This parable of Jesus demonstrates the reality of how sinners respond to the message of the gospel of salvation. First, the seeds scattered along the path represent a hardened sinner, who will hear the gospel but doesn’t fully comprehend it, nor does he respond to the message in any kind of receptive manner. This could be manifested in one of two ways. First, Hardened could react with impassive indifference. The message may seem foreign or totally unrelated to his situation. He doesn’t feel convictions of guilt over sin. This sadly results in a callous heart unaffected by the mercy and compassion of a loving God.
The other opposite reaction is passionate hostility. Hardened may indeed be pierced by a conviction of sin, yet the desired effect is not contrite sorrow but self-righteous rage. The idea that he may be guilty of high treason against the Lord of all creation is more than a prideful soul can bear. What does Hardened do? Scripture explains that he will suppress the truth of God in unrighteousness. (Rom 1:18) The soil of Hardened’s heart is impenetrable. The seeds of the scripture bounce harmlessly off the sun-baked surface, unable to find a place to take root and are quickly taken away.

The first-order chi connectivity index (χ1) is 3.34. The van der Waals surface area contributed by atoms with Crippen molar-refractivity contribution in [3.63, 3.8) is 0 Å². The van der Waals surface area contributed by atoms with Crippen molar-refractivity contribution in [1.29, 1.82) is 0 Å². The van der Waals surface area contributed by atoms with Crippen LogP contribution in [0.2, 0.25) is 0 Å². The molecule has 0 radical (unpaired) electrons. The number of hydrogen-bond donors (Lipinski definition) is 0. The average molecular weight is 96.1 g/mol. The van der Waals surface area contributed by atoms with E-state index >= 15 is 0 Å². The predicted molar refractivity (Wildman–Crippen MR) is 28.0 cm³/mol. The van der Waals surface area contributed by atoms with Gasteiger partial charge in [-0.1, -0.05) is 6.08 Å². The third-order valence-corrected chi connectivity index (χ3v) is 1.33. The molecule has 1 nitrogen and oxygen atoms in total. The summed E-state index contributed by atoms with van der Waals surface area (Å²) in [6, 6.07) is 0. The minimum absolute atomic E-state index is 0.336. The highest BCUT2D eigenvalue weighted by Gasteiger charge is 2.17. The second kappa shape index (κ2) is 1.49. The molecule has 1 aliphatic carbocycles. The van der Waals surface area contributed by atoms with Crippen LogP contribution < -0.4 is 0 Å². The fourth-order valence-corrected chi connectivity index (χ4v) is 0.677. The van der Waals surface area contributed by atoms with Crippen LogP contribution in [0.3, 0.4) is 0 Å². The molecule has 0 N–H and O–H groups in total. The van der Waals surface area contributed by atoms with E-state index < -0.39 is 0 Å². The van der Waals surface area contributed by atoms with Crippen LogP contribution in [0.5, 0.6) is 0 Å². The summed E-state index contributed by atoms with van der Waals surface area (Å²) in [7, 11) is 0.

The Unfruitful Professors
Jesus goes on in his parable to describe the next category of sinner with two illustrations: the shallow root believer and the thorn & thistle professor. Henceforth they shall be referred to as Shallow and Thorn, respectively. Together these hearers make up the 2nd category of sinners – the unfruitful professor. Shallow appears to understand the gospel proclamation. He grasps it well enough to express true joy at the prospect of the coming kingdom of God. He sincerely believes he will partake in all its blessings. Despite his initial response, the daily demand of taking up his cross will kill off his hope.